The images on your website can drive a lot of free and targeted traffic to your website.
Let me illustrate with an example.
I took an article which I had published on the SubHub website 12 months ago.
During that time the image was called “dsc10067.jpg”. Not a sexy name!
So I changed the image name to “girl-on-the-beach.jpg” and I also added an alt tag which read “girl on the beach”.
Over the following three months the page received 403 visitors, over twice the number of the previous three months.
By the way if you haven’t used Google Image Search give it a go now at www.images.google.com.
I did this example to show the potential of using images to drive traffic. I deliberately picked a file name which was likely to get a lot of searches to make my point. Very few people looking for pictures of a ‘girl on a beach’ are likely to be potential SubHub customers, but hopefully you appreciate the value of using images to attract search traffic.
You should have a strategy for using images on your website to drive traffic to your website.
For example, if I owned a website about playing golf in Scotland this is how I would go about creating my image strategy.
1) Brainstorm Most Likely Images
The first thing I would do is brainstorm all the images that I think my potential prospects might look for. They could include pictures:
Once I had produced a list I would prioritise the images and tick off any images I already had on the site.
2) Change Any Existing Images
Next I would check that all my existing images had descriptive file names and alt tags.
The best format for naming image files for the search engines is to use dashes – girl-on-the-beach.jpg. Google translates the dashes as spaces so would show the image to anyone searching for ‘girl on the beach’.
You are kissing goodbye to a lot of free visitors if you don’t have descriptive file names and alt tags.
3) Add Images to Existing Articles
Then I would take look at all my existing web pages to see where I could add new relevant images. Don’t just add images as eye candy. Add them to improve the overall content of the page.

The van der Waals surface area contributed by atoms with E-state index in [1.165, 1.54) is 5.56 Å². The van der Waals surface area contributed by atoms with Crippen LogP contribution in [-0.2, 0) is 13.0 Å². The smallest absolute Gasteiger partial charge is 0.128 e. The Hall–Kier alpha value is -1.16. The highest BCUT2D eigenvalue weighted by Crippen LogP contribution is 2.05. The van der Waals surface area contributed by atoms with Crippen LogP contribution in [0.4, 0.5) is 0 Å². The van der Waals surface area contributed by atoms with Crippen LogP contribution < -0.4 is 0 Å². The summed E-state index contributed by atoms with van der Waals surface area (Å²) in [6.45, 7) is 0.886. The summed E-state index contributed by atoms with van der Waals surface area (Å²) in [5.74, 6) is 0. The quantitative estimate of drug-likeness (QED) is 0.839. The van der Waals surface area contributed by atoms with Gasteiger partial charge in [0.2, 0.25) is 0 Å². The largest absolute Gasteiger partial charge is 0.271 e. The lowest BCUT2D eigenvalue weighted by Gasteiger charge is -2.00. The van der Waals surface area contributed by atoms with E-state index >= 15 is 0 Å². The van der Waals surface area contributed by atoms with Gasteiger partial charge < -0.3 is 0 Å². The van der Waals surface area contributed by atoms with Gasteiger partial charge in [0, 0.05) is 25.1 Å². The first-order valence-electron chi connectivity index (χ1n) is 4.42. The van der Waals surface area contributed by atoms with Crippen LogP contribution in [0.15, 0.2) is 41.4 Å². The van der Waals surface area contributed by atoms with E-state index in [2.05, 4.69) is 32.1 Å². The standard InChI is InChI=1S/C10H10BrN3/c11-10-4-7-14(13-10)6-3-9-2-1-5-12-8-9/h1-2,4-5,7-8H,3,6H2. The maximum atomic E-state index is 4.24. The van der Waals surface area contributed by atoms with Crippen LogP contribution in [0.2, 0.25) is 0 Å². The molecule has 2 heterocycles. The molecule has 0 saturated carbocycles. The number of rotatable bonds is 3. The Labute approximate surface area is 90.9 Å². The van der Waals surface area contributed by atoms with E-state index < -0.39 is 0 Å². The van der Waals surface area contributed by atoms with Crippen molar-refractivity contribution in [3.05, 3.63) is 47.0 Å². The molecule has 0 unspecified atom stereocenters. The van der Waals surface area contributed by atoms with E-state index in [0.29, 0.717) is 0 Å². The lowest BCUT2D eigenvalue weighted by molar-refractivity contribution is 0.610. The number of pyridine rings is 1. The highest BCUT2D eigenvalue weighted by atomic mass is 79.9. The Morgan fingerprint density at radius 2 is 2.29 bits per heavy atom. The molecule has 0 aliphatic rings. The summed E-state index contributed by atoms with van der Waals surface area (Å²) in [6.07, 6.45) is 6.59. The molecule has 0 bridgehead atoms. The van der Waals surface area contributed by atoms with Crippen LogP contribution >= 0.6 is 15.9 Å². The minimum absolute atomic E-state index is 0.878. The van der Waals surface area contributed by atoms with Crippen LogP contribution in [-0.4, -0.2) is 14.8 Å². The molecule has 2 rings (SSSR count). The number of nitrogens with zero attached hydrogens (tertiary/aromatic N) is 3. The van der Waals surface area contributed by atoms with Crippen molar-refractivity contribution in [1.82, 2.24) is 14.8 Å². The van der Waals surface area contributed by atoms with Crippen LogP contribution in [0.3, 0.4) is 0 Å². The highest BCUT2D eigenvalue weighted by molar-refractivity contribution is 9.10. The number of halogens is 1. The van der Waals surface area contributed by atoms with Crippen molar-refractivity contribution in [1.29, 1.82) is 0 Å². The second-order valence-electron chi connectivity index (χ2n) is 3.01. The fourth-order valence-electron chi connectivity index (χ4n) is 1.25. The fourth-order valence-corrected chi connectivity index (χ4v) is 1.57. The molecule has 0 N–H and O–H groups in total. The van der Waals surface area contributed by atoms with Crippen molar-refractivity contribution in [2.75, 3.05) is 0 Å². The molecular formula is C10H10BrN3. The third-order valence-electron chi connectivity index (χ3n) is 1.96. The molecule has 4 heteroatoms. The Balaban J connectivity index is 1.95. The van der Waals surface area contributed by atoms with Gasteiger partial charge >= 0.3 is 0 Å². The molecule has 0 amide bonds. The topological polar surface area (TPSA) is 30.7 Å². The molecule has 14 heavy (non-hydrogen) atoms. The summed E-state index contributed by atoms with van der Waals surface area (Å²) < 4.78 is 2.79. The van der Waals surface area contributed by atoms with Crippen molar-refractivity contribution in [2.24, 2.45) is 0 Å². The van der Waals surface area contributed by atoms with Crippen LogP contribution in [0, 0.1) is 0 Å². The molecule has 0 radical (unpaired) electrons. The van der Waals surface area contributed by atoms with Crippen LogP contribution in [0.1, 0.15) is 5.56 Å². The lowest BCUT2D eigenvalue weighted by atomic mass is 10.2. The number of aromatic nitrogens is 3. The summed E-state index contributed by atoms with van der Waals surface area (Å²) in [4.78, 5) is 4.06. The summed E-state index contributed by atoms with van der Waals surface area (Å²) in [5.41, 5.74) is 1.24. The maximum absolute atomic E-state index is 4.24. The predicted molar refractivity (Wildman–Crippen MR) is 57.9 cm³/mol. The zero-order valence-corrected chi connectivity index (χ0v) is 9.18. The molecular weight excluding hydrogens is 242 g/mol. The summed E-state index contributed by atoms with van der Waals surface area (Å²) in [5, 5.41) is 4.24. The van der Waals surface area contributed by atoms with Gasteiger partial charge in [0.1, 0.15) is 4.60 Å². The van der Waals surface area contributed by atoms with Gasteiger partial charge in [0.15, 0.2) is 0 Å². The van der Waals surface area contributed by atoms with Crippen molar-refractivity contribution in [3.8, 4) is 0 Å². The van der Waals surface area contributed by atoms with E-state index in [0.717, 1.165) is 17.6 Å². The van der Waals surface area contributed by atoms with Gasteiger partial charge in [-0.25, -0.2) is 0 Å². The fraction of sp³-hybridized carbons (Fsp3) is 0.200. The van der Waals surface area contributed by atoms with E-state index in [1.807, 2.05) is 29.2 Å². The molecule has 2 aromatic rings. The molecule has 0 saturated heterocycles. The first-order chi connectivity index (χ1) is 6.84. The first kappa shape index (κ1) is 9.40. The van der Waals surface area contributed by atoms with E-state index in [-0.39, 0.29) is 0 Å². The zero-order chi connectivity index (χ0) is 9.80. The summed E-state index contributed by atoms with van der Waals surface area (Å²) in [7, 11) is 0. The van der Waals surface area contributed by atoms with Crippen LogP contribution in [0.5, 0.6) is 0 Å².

4) Add Images to My Content Plan
I have a three month rolling content plan listing the articles that I’m planning to write. I have added a new column which lists the images each page will have.
5) Create an Image Gallery
Creating an image gallery can be a bad idea.
The search engines discount the value individual image if they appear on a page with dozens of jpegs. However having a gallery which links to individual picture pages can work well and is a quick way to add dozens of searchable images to your website. It is also worth putting a brief description under each image to attract normal search spiders.
6) Get Included in Google Image Labeler
The Google Image Labeler is a game in which you and a partner can write tags you’re your images. You receive points when you both submit the same tags.
The matching tags are then assigned to the images, and used by Google Image Search.
To make sure your images are included, access your Google Webmaster Central account, and go to the management page for your site. In the left hand bar, you will see a link which says ‘Enhanced Image Search’. Clicking this link will display the option to opt-in to the Enhanced Image Search features. This option notifies Google that you are happy for them to use tools such as the Image Labeler to help in the indexing of the images on your site.
Note: Choosing the Image Name
When choosing a name think carefully about what searchers will be typing into the image search engine to find pictures like the one you are publishing.
Few website owners are proactively using image to generate traffic. This is a wasted opportunity fro them and a good opportunity for you.
Put half a day aside to create your image strategy and change the labelling of your existing images.
You will reap the rewards from this effort.